Like many artists, Grammy-winning Beninese singer Angélique Kidjo — whom Time magazine once called “Africa’s premier diva” — has felt the staggering effect of the coronavirus crisis, which forced the cancellation of her Daughter of Independence concert at Carnegie Hall on Saturday.
“It’s a good thing and a real sad thing at the same time,” Kidjo tells The Post after finding out Thursday afternoon that her show was canceled. “People have to be safe. Right now, I mean, our lives are in danger with this virus. The concert, we can reschedule — it can happen anytime.”
Kidjo and her band were in rehearsals in Brooklyn when they got the news that Carnegie Hall was canceling all performances from Friday through March 31.
“I’m disappointed, because I was ready, and we worked so hard to prepare this show,” she says. “But there’s always a blessing when something like that happens. That’s my take on it.”
Hours before the event was called off, the coronavirus fallout was on Kidjo’s mind as she spoke to The Post on the phone from her Park Slope home. “It’s crazy,” she says. “I have a friend that arrived yesterday from France and is back at the airport trying to go back.”
In fact, two of the special guests who were scheduled to perform with Kidjo had already canceled their appearances before Carnegie Hall pulled the plug: Baaba Maal, who was in New York, was heading back to Senegal, while Cameroonian great Manu Dibango, 86, didn’t even make the trip because, says Kidjo, “he’s too old to be traveling like that.” The other two guests — Brittany Howard and Nigeria’s Yemi Alade — were already in New York and had planned to appear.
The concert was set to celebrate Kidjo’s 60th birthday — which is actually July 14 — as well as the 60th anniversary of Benin gaining independence from France, just about two weeks after the singer was born. That’s why she calls herself a “daughter of independence.”
“When I was a little child, I felt that sense of freedom,” she says. “I felt that I was free to go from one house to the other with no fear at all, that nothing ever could happen to me. And that’s what I want to celebrate.”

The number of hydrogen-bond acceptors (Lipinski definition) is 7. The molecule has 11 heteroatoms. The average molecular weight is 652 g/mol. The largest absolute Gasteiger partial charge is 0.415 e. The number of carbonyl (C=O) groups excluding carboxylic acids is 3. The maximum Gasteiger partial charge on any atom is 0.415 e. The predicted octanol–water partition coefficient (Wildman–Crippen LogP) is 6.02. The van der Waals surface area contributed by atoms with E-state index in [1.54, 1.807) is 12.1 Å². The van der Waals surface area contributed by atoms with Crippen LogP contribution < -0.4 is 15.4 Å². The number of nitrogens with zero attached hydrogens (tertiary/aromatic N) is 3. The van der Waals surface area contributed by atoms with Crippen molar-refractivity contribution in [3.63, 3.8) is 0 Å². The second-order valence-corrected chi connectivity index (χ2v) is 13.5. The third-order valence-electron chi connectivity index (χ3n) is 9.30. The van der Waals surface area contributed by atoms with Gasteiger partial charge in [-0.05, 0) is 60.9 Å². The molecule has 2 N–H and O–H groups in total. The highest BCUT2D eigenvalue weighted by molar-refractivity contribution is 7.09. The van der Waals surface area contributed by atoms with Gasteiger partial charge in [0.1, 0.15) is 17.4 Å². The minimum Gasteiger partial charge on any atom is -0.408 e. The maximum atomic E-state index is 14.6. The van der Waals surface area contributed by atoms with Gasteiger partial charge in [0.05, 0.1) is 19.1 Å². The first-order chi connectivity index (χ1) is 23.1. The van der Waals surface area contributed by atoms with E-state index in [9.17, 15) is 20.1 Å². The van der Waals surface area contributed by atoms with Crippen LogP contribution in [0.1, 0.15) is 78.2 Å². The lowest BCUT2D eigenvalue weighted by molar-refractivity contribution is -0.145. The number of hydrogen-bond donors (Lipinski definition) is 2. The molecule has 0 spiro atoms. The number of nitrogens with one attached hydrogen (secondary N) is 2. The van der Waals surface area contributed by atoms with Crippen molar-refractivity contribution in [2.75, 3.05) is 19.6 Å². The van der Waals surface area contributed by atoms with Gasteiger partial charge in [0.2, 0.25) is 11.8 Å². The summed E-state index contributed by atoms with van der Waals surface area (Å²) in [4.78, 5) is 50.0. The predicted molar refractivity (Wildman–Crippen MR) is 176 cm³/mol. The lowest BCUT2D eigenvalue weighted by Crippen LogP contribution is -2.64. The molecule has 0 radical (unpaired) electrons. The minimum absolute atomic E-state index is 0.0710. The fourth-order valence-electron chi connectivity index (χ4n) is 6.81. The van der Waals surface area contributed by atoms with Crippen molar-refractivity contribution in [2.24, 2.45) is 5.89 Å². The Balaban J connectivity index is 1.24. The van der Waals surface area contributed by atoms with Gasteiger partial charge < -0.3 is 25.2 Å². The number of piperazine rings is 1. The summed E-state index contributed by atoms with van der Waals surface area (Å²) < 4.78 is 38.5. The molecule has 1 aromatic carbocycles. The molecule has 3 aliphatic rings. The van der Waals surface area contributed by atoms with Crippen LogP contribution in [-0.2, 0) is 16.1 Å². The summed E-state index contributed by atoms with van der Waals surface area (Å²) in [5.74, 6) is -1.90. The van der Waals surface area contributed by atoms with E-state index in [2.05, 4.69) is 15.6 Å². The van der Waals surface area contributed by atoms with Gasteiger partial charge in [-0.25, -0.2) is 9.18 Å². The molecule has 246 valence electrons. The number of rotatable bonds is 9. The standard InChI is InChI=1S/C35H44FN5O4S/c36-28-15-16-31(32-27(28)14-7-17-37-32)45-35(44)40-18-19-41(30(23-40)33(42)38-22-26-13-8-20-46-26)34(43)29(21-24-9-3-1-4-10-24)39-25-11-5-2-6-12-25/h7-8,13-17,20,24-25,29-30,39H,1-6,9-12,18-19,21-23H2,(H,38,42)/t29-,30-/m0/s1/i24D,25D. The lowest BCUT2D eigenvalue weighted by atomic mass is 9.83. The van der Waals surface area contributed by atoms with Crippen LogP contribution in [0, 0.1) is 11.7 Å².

Kidjo had another reason to celebrate in January, when she won her fourth Grammy, taking home the gramophone for Best World Music Album for “Celia,” her tribute to Cuban legend Celia Cruz. She also performed through sadness during the Grammy pre-telecast show at Microsoft Theater in Los Angeles. “I walked in, and then the news broke that Kobe Bryant just died. It just killed my energy right there,” she says. “So we celebrated [his life], and I was singing thinking of him.”
Although born and raised in Benin, in West Africa, Kidjo has called Brooklyn home for 20 years. “When I arrived [in New York] in 1997, I was living in Hell’s Kitchen, 55th between Eighth and Ninth. My daughter [Naïma] was 4 at that time, and she couldn’t handle the noise. Manhattan was too noisy for her.”
But she’s still giving back to the women of Africa, empowering them with her Batonga Foundation. “My mom is an example for me,” Kidjo says. “[She] was a strong advocate of girls’ education, that we have the right to go to school.”
And Kidjo is still proudly representing Mother Africa on the global stage. “African music is everywhere,” she says. “We can fool ourselves . . . that every music comes from the Western world. Hell no! We all come from Africa. Africa is the creator of humanity.”
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